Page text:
The possibilities of AI in business can feel limitless and leaders need to be in the know said Dr Deeph Chana during a recent webinar
Artificial intelligence (AI) is becoming impossible to ignore, both in our personal lives and our work. But for most people, in both areas of life, the possibilities and pitfalls associated with it are shrouded in mystery.
"There are numerous myths and facts circulating at any one time about machine learning and AI,” said Deeph Chana, Professor of Practice, during a recent Imperial Future Matters webinar entitled, “Machine Learning and AI - Opportunities and Challenges for Corporates”.
During the webinar, Dr Chana gave an overview of what AI can do now, as well as the possibilities currently being explored.
He did this accompanied by guest speakers Prag Sharma, who leads the Emerging Technologies Group within Treasury & Trade Solutions’ Innovation Labs at Citi, and Giles Pavey, data science expert.
There are numerous myths and facts circulating at any one time about machine learning and AI
Policymakers and other decision makers are not as well equipped to understand the nuances of this technology as they need to be, argued Dr Chana before going on to highlight the possible risks attached to this knowledge gap.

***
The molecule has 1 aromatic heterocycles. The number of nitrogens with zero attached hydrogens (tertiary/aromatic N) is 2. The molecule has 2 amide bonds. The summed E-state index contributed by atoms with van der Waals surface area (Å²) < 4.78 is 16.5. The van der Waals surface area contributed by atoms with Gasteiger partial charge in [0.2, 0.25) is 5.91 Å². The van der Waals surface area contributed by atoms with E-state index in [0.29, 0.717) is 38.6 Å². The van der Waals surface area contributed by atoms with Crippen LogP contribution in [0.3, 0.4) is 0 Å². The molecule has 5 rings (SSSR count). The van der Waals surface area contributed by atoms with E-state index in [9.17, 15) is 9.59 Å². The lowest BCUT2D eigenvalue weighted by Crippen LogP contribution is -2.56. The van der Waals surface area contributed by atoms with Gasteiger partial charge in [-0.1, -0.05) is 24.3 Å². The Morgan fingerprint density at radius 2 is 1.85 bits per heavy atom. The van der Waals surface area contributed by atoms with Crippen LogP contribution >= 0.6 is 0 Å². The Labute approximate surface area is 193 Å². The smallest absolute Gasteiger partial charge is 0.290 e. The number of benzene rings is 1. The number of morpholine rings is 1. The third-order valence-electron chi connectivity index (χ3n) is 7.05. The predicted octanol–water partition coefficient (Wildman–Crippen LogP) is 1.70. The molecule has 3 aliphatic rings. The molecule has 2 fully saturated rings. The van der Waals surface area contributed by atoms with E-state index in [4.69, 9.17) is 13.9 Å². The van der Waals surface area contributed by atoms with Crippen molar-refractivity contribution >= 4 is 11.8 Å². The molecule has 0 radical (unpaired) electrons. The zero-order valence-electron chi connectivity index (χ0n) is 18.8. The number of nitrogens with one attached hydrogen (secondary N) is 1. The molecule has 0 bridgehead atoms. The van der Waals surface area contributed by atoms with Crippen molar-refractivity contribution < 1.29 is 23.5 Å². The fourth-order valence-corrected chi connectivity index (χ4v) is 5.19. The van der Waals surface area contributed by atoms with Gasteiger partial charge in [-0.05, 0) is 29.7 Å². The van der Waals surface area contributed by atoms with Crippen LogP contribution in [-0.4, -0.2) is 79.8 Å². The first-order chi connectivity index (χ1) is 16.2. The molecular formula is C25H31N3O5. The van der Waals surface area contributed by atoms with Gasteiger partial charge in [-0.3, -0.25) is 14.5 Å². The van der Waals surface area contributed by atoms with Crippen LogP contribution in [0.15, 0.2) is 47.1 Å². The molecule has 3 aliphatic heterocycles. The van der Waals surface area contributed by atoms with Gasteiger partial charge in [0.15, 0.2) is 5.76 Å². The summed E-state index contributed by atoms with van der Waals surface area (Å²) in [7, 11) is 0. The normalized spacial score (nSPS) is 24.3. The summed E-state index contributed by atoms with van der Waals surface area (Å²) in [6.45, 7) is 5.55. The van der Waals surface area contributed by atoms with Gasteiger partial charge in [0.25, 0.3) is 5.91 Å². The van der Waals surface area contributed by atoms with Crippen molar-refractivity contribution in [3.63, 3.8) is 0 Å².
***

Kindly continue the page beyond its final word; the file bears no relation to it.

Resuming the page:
“All data is history and if there’s nothing but history to direct our actions then inherent bias in society will be reflected in the decisions that will be made by AI and machine learning systems,” he said, adding that a good example of this is the recent controversy over the use of facial recognition technology in policing.
The question of the values we instill in AI technology is a thorny – not to mention salient – issue. Dr Chana argues it is up to business leaders to educate themselves on this issue in order to help determine the role “corporates will play in shaping a world in which machine learning and AI is implemented” and what that world will look like.
Naturally, government regulation around the globe will also have an impact on how businesses will be able to use, deploy and develop machine learning and AI systems. This will add confusion to an already complicated situation in which a skills gap among a middle management which does not understand what is required to implement AI strategies exists at a vast number of companies.
'Never has a skill been so open'
An increasing number of institutions are focusing on AI and machine learning courses, said Prag Sharma, meaning there will be a “steady stream of talent coming out of universities that will fill up the space in the short term”.
Although, he added, while these younger employees will understand how to code and the maths behind the technology, they will not know how to deploy it in large environments, which us something that “comes from experience”.
Still, while this may all sound a bit negative, Giles Pavey pointed out that “never has a skill been so open”, with courses and self-teaching possibilities available online, enabling leaders to get to grips with a subject that truly determines the future of business.
Watch the full webinar recording here.